Excerpt: The whole mech game genre has been hampered by many cash cows and boring games trying to cash in on their respective T.V. shows ( Gundam: Journey to Jaburo is a prime example). While some are pretty decent, there just hasn't been an American released mech game that can be called "Excellent". Yet Enix brings us a totally original mech game that is actually fun to play.
Pros: Unique controller scheme, Plenty of upgrades for your mech, Pretty long game, Very original, and well executed ideas
Cons: Graphical Glitches, Horrid Voice-acting, Plot seems shamelessly tacked on
Excerpt: There have been "Big Robot" games available as long as there have been consoles, but we've had a real bumper crop this year. I'm certainly not complaining, but the games in this genre typically share a number of traits, and with so many released in such a short time, it only magnifies their similarities. Don't get me wrong; I'm definitely a fan, but a greater amount of variety and divergence is needed. Robot Alchemic Drive ( R.A.D.
Excerpt: America hasn't had ever had too many niche games come from Japan and for good reason. Most of the games are usually only decent on the whole because of the exact reason we call it a niche game, a unique experience or aspect geared towards a subset of gamers. Enix's Robot Alchemic Drive (RAD for short) is exactly this but surprisingly is a better than average game.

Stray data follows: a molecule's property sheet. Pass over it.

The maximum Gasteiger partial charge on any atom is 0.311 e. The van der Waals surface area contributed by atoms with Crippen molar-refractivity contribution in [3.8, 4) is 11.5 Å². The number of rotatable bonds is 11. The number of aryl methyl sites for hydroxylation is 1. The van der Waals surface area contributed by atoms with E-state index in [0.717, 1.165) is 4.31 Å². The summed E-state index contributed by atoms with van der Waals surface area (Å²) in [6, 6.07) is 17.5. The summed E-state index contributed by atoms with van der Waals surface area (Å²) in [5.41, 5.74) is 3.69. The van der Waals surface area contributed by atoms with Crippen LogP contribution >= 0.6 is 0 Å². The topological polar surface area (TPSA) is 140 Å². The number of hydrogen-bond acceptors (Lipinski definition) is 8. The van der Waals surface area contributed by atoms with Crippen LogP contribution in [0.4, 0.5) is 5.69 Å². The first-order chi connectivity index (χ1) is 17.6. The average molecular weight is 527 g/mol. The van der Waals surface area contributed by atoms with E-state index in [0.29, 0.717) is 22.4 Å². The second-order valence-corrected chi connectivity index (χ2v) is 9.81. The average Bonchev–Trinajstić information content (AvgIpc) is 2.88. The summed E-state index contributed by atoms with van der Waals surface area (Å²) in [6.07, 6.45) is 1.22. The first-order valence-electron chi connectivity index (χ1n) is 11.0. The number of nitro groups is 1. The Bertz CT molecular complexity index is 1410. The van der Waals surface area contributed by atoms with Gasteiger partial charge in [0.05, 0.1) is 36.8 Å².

Excerpt: Kitsch is king in Robot Alchemic Drive (RAD), the latest game from Japanese developer Sandlot. Mecha anime kitsch, to be specific, and no cliché is spared. Though the theme of the game will be familiar to mecha fans, the gameplay itself is fresh. And while the game is sometimes hampered by its nostalgia, it successfully and entertainingly captures the feel of controlling a giant robot like no other game has in the past.